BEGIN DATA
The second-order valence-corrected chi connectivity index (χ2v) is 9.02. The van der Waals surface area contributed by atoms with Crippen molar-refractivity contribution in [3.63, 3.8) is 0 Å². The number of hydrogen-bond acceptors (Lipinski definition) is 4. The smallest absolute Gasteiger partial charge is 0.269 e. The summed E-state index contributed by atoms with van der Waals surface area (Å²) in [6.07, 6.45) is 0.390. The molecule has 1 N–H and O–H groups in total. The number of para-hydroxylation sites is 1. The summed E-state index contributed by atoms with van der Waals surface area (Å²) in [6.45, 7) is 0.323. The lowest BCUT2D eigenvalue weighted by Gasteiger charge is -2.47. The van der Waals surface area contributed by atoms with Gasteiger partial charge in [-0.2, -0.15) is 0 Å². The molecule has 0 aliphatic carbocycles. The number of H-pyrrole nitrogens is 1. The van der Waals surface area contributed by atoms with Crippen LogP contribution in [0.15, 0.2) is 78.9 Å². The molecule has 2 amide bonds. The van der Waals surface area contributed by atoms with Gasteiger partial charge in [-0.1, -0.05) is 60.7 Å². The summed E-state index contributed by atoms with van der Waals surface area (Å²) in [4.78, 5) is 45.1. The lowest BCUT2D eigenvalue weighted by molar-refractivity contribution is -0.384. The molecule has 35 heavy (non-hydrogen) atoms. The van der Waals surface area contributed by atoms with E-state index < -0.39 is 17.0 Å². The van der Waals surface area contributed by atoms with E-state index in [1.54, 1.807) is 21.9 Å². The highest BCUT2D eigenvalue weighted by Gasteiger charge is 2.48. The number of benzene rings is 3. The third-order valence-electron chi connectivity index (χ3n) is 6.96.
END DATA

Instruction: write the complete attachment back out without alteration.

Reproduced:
The second-order valence-corrected chi connectivity index (χ2v) is 9.02. The van der Waals surface area contributed by atoms with Crippen molar-refractivity contribution in [3.63, 3.8) is 0 Å². The number of hydrogen-bond acceptors (Lipinski definition) is 4. The smallest absolute Gasteiger partial charge is 0.269 e. The summed E-state index contributed by atoms with van der Waals surface area (Å²) in [6.07, 6.45) is 0.390. The molecule has 1 N–H and O–H groups in total. The number of para-hydroxylation sites is 1. The summed E-state index contributed by atoms with van der Waals surface area (Å²) in [6.45, 7) is 0.323. The lowest BCUT2D eigenvalue weighted by Gasteiger charge is -2.47. The van der Waals surface area contributed by atoms with Gasteiger partial charge in [-0.2, -0.15) is 0 Å². The molecule has 0 aliphatic carbocycles. The number of H-pyrrole nitrogens is 1. The van der Waals surface area contributed by atoms with Crippen LogP contribution in [0.15, 0.2) is 78.9 Å². The molecule has 2 amide bonds. The van der Waals surface area contributed by atoms with Gasteiger partial charge in [-0.1, -0.05) is 60.7 Å². The summed E-state index contributed by atoms with van der Waals surface area (Å²) in [4.78, 5) is 45.1. The lowest BCUT2D eigenvalue weighted by molar-refractivity contribution is -0.384. The molecule has 35 heavy (non-hydrogen) atoms. The van der Waals surface area contributed by atoms with E-state index < -0.39 is 17.0 Å². The van der Waals surface area contributed by atoms with E-state index in [1.54, 1.807) is 21.9 Å². The highest BCUT2D eigenvalue weighted by Gasteiger charge is 2.48. The number of benzene rings is 3. The third-order valence-electron chi connectivity index (χ3n) is 6.96.